Sunday, 17 February 2013

Some new wines - including the best Cabernet Franc I've ever tasted

Once again, I've been so busy with other stuff over the last couple of weeks that blogging has taken a back seat. Nevertheless, I've been tasting and writing-up my notes on more than 20 new wines, from 4 different growers in Languedoc and Roussillon. These will be followed closely by yet more new wines, from Jurancon and Madiran within the next week or two, so I've still got plenty to go at. I also have to prepare for presentations to 5 different wine groups in as many weeks, plus a few other non-wine things going on at the moment, so it really is all go. That said, I now have all of these new wines to tell you about, especially since I have spent so much time over the last few days transcribing hand-written scribbles into cohesive tasting notes. It goes without saying that I love tasting/drinking the wines, but the rest is a right royal pain in the bum! Anyway, here's the first batch, including an utterly brilliant Cabernet Franc. All are now available to purchase online, should you like the sound of them...........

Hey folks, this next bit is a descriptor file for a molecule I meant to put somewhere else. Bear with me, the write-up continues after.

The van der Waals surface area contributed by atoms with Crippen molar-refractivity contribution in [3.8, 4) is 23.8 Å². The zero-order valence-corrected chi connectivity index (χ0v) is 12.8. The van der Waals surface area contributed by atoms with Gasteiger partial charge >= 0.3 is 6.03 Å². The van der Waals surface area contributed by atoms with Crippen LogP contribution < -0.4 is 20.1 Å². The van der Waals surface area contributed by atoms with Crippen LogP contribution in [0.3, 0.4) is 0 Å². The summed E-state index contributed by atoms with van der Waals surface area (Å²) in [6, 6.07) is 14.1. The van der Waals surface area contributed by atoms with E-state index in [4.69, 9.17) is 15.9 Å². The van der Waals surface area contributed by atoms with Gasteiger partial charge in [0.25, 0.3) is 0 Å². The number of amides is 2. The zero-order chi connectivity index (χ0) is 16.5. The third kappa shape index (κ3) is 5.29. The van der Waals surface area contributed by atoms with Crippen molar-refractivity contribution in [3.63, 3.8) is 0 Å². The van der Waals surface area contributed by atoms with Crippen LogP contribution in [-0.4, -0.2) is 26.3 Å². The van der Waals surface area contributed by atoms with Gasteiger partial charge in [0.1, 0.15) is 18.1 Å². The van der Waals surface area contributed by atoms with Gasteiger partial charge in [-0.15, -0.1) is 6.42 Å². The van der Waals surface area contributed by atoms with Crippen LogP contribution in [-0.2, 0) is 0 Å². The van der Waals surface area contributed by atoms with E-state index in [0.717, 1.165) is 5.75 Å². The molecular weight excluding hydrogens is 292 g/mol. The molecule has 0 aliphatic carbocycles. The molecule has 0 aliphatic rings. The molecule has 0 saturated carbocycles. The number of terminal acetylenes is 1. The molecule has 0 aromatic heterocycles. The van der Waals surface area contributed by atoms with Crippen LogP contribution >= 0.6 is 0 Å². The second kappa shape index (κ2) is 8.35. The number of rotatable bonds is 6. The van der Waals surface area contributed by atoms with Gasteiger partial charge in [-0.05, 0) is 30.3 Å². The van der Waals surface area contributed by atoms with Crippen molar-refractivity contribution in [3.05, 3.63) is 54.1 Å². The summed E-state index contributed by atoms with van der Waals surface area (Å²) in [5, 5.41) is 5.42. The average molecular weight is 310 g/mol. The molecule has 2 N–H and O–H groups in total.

A blend of 90% Chardonnay and 10% Chenin Blanc, showing a delightfully pale, watery gold colour. The nose is almost reminiscent of Sauvignon, perhaps even hinting at Riesling, with notes of elderflower, apples, grapes and a rasp of chalky minerality, with tiny hints of basil, orange peel and liquorice. The palate is fresh, tight and zingy, combining zesty lemon, tart apple and soft peach flavours, with herby nuances and bracing, mineral-laden acidity. This is a wonderful example of what Chardonnay (with a touch of Chenin Blanc) is capable of in the higher, cooler reaches of south-west Languedoc. Wonderfully fresh, with genuine elegance. £8.95.

A blend of Chardonnay, Chenin Blanc and Mauzac. Delightful aromas of honeysuckle, orchard fruits, orange blossom and lime oil, with a strong sense of minerality, along with subtle hints of flowers, herbs and freshly-cut hay. Quite rich and intensely fruity on entry, with a touch of earthiness and gentle orangey acidity, countered by strong minerality and a delightful pithiness at the end. Barrel fermentation (as is the rule for all AOC Limoux wines) has imparted a gentle florality and elegance, rather than any overt oakiness. As a blend of Chardonnay, Chenin Blanc and Mauzac, this is the perfect expression of what the still white wines of Limoux are all about - and is absolutely delicious. £11.95.